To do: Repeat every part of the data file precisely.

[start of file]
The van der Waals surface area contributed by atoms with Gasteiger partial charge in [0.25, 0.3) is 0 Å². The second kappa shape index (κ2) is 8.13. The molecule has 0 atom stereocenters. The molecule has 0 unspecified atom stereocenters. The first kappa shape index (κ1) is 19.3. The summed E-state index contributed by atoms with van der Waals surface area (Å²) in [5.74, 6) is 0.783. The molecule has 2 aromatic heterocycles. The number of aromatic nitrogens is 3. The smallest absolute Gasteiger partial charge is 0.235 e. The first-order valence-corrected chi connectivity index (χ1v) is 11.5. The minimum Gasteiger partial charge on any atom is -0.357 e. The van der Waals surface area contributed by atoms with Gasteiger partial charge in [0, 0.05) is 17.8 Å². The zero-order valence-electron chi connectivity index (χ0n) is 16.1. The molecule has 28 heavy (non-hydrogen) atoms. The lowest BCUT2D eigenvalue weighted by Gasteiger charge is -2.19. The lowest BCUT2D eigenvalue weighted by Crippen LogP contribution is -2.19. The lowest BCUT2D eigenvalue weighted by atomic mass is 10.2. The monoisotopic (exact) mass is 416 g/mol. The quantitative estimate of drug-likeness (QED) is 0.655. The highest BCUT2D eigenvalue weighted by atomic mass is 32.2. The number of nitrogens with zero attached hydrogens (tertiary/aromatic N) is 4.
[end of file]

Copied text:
The van der Waals surface area contributed by atoms with Gasteiger partial charge in [0.25, 0.3) is 0 Å². The second kappa shape index (κ2) is 8.13. The molecule has 0 atom stereocenters. The molecule has 0 unspecified atom stereocenters. The first kappa shape index (κ1) is 19.3. The summed E-state index contributed by atoms with van der Waals surface area (Å²) in [5.74, 6) is 0.783. The molecule has 2 aromatic heterocycles. The number of aromatic nitrogens is 3. The smallest absolute Gasteiger partial charge is 0.235 e. The first-order valence-corrected chi connectivity index (χ1v) is 11.5. The minimum Gasteiger partial charge on any atom is -0.357 e. The van der Waals surface area contributed by atoms with Gasteiger partial charge in [0, 0.05) is 17.8 Å². The zero-order valence-electron chi connectivity index (χ0n) is 16.1. The molecule has 28 heavy (non-hydrogen) atoms. The lowest BCUT2D eigenvalue weighted by Gasteiger charge is -2.19. The lowest BCUT2D eigenvalue weighted by Crippen LogP contribution is -2.19. The lowest BCUT2D eigenvalue weighted by atomic mass is 10.2. The monoisotopic (exact) mass is 416 g/mol. The quantitative estimate of drug-likeness (QED) is 0.655. The highest BCUT2D eigenvalue weighted by atomic mass is 32.2. The number of nitrogens with zero attached hydrogens (tertiary/aromatic N) is 4.